By Express News Service
HYDERABAD: RTI is a powerful tool that can help citizens elicit official information that can otherwise be inaccessible. But do officials always comply with this rule? An RTI filed by Express on YouRTI.in reveals that the number of cases where Public Information Officers failed to give information is nearly 2,000 till date from 2014.
What’s worse is though the State Information Commission (SIC) has imposed penalties on all these cases, a sum of `36.88 lakh is yet to be recovered from the Public Information officers (PIO) of at least 22 departments across the State.
These figures, as per the RTI, are from two periods from 2014- 2017 September, when there was a united SIC which served both Telangana and Andhra Pradesh. During this period at least 22 departments were penalised for not providing information.From 2017 till date, when a separate SIC was formed for Telangana State, the number of penalties fell drastically and there were merely 5 instances when the PIOs were penalised to the tune of `5,000 in total.
Health department the biggest defaulter
In undivided SIC, the biggest defaulter was the department of Health, Medical and Family Welfare which has 69 penalties imposed on it to a tune of `9,06,500 of which only `26,500 was recovered. Other departments like school education had the next highest with 511 penalties imposed on it at `15,90,000 of which only `9,36,500 was recovered.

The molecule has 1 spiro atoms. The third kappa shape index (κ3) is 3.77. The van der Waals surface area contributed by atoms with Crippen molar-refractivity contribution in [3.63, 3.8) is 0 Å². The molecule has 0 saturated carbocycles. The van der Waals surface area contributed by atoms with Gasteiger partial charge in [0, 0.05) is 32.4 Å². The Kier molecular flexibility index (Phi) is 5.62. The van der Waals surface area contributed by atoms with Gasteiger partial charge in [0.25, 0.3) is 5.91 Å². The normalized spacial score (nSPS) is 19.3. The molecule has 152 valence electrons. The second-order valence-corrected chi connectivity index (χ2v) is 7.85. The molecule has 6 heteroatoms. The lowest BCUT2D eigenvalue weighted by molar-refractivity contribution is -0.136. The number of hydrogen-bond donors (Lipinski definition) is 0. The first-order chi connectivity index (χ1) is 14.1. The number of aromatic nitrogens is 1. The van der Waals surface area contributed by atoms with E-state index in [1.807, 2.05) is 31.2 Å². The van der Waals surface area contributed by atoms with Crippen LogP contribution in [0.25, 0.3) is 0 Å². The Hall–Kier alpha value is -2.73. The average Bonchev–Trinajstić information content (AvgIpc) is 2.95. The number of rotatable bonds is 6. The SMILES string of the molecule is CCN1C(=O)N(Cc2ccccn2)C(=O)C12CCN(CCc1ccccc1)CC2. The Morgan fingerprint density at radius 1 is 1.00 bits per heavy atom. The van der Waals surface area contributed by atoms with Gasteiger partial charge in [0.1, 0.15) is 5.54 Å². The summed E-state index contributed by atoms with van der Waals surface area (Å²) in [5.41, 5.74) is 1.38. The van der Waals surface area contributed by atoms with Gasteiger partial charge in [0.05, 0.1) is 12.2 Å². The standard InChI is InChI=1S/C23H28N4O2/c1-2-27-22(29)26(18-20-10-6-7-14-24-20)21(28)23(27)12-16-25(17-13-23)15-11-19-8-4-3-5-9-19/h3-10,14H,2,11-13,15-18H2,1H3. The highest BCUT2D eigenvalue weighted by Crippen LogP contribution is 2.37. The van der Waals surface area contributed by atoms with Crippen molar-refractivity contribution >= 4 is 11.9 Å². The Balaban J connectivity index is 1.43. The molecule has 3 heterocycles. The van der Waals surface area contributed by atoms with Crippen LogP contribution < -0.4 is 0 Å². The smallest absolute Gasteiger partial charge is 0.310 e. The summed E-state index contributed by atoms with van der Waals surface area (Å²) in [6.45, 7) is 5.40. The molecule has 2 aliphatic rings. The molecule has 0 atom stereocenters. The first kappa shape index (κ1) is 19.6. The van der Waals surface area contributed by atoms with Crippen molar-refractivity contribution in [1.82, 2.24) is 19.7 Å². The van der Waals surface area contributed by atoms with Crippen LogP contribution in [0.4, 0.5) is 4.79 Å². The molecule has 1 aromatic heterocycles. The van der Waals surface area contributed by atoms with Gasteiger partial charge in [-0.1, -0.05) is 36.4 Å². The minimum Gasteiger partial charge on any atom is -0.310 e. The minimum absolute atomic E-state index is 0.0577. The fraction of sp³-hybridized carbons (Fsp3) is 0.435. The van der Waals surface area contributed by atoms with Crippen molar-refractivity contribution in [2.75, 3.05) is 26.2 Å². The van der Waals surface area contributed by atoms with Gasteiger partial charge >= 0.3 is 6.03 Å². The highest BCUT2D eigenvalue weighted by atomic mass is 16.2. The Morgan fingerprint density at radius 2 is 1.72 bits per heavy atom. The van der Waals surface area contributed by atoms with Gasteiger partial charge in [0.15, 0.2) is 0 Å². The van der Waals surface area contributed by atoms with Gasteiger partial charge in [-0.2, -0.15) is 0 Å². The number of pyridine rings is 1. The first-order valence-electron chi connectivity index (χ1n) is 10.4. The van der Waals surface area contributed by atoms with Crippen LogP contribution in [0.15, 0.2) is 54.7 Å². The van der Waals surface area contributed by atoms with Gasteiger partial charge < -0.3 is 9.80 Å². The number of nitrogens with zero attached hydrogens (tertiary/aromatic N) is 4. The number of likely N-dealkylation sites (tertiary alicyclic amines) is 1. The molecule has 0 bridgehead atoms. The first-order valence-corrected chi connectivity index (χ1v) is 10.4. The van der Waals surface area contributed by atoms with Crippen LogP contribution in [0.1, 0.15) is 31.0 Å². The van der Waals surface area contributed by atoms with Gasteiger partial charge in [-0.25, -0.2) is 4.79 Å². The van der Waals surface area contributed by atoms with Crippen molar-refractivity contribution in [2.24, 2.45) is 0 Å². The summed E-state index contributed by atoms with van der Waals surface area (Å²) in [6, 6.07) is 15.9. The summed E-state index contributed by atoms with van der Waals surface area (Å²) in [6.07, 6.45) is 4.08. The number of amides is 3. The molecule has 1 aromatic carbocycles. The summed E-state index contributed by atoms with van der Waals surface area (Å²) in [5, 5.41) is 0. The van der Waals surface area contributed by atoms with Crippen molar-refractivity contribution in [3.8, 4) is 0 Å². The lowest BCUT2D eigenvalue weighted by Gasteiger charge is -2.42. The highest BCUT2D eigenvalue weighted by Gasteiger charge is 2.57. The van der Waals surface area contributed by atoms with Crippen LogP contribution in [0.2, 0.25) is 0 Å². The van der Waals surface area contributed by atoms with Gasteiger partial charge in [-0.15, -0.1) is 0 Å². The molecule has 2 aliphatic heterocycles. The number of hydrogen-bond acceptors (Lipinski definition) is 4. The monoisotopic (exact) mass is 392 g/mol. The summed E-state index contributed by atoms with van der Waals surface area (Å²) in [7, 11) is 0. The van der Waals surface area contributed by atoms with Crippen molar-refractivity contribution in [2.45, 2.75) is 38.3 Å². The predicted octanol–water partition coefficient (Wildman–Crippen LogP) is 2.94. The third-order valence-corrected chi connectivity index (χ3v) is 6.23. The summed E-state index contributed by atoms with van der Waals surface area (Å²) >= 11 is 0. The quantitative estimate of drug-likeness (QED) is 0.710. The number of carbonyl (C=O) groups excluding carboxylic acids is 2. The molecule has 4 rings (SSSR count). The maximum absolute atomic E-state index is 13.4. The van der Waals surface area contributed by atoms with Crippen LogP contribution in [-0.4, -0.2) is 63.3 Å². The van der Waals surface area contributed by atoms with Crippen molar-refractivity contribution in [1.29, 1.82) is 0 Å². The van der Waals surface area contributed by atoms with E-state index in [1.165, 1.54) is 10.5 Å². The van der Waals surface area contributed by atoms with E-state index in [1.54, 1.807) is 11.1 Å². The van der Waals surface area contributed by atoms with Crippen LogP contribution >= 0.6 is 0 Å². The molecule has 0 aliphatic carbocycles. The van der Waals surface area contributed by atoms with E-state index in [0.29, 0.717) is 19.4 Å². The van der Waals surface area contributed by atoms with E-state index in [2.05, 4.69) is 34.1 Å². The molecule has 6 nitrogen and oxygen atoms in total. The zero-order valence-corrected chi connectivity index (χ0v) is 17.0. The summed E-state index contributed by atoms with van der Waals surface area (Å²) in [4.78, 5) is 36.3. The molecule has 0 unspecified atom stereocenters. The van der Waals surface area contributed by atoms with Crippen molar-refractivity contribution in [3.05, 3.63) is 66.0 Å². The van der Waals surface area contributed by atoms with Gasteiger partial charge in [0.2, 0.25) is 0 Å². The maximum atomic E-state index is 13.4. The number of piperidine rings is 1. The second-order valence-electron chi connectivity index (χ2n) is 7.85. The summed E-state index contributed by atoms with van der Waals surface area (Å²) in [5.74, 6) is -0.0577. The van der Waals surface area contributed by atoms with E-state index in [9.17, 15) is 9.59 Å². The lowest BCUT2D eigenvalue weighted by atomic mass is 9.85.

When a separate SIC came into being in 2017 September for Telangana, there were at least 5 penalties imposed on two departments revenue (4) and transport department (one).As per Section 20(1) of the RTI Act, the Chief Information Commissioner (CIC) or the SIC, has the powers to impose a penalty on the PIO, while deciding on a complaint or a second appeal when PIO has refused to give any information within 30 days, denial of information with malafide intention and giving misleading information.
A fine of `250 can be imposed every day till information is furnished up to maximum of `25,000. Explaining the provisions of the Act, the First Appellate Authority, T Gopal Singh said that the penalties were imposed on the PIO and not on the department and they have to be paid personally by the PIO.
"We are not in a position to recover these penalties from individual PIOs. We only penalise them," Singh said.On why the number of penalties came down now, officials said it could be due to PIOs maintaining strict discipline in terms of providing the required information.